1965 Aston Martin DB5
1965 Aston Martin DB5
- Stunning matching numbers example
- Engine rebuilt to 4.2 litre unleaded specification
- Original colour specification
- Original UK 5-Speed manual
This wonderful example of the most iconic Aston Martin, if not the most iconic motor car, was first registered in April 1965 to a Mr. Patrick Robbins of Lewes in Sussex. Mr. Robbins enjoyed his DB5 for 14 years before selling it to Mr. Edward Holloway of Richmond, Surrey in July 1979. Holloway worked for a company called Tasco Ltd, who were the first large sound equipment rental company in the UK and provided sound equipment for major live events around the world during the 1970’s and 80’s, especially big concerts for bands like The Who and Pink Floyd. It would appear that the car was owned by Tasco Ltd, but Mr. Holloway was the keeper, as there is a record of all work done for each year on Tasco Ltd headed paper, which would have been kept for accounting and tax purposes.
During this time the car was maintained by Aston Service Dorset and Hyde Vale Garage, both Aston Martin approved workshops. Notable work included a top end rebuild in September 1980. In April 1982 the interior was completely retrimmed by Aston Service Dorset as well as the carburettors being completely rebuilt.
In December 1984 the opportunity to buy a DB4 GT was too much for Mr. Holloway and the car passed to Joe Browne, who ran and owned Tasco Ltd. Mr. Browne kept the car for a year before selling it to Mr. John Forrester in December 1985.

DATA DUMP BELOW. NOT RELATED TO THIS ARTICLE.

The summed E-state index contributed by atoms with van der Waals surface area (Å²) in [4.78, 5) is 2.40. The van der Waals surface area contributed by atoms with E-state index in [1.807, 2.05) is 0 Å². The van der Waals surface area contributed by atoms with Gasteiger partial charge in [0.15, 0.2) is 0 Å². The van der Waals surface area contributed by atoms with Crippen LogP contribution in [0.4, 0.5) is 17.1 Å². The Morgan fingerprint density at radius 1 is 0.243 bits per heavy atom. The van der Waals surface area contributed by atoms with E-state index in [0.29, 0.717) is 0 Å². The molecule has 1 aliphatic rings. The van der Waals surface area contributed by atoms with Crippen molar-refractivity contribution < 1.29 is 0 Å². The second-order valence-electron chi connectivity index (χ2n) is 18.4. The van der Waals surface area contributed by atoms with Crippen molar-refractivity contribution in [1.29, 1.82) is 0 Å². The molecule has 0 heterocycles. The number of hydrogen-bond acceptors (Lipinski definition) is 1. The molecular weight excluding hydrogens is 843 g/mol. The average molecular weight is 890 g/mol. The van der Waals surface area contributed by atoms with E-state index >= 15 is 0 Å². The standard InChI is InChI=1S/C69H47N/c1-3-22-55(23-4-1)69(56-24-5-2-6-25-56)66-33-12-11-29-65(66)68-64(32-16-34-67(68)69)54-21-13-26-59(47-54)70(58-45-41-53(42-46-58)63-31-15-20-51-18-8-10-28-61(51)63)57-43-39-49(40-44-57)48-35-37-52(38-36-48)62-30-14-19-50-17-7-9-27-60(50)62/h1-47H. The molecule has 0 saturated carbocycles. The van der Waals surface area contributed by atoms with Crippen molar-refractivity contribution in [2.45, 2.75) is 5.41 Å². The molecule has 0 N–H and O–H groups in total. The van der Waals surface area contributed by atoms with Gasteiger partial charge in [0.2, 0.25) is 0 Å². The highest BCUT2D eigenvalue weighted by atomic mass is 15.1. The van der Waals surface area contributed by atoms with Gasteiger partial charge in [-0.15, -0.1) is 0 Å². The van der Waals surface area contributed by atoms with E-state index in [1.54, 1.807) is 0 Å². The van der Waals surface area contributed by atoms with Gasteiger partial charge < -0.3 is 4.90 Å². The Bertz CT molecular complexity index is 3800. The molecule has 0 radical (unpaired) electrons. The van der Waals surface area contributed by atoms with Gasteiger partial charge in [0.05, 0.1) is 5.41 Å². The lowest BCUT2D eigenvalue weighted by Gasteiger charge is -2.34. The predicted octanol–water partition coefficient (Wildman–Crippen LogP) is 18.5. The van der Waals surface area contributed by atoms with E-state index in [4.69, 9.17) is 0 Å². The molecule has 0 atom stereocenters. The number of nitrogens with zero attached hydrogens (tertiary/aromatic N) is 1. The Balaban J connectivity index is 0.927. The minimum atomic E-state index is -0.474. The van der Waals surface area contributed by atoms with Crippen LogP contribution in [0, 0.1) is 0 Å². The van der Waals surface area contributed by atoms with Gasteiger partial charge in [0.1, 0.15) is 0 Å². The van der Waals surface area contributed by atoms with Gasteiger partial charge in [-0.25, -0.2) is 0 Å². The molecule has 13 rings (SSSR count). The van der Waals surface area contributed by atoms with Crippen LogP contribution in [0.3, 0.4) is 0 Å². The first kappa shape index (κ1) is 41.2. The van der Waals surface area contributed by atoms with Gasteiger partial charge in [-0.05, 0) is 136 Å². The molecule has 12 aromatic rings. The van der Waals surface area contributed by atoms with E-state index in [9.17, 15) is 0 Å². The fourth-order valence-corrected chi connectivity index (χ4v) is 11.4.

John was a huge Aston Martin enthusiast and wanted his DB5 to be the best it could be and maintained it as such. In 1989 the car was taken to Jaguar specialist M Barclay of Langley, Berkshire, an extremely well respected restorer especially when it comes to bodywork and paint. A letter of instruction on file from John Forrester to M. Barclay gives one a good indication of just what a perfectionist John was. The instructions gave ‘carte blanche’ to attend to every aspect of the body in order to make it perfect, including the important instruction to use a good quality barrier tape in all areas where aluminium panels meet steel. John also detailed the exact points in the restoration process where he would come down and inspect the work before giving the go ahead to the next stage.
In July 1999, when the car had covered 44,000 miles, it was taken to Oselli in Oxford, who specialise in British marques, especially Aston Martin’s. They carried out a full engine rebuild to 4.2 Litre unleaded specification.
John used the car sparingly over the years and kept the car until his death in 2011, at which point the car passed to his wife, Angela. In March 2014 the passed into the hands of the current keeper, a respected collector and historic racer. An extremely fastidious owner of collectors cars from all eras, he took the car to Peter Chambers Automotive in Tewkesbury and had the car gone through from bumper to bumper doing everything from a full rear axle rebuild to simply remounting the bumpers so they are perfect.
Today HYP 59C is an exemplary example of the DB5, presenting in its original colour and in fabulous condition cosmetically and mechanically. Having covered just 52,000 miles from new and just 8,000 miles since a full engine rebuild, this wonderful motor car is drives beautifully and is ready to be enjoyed by its next custodian.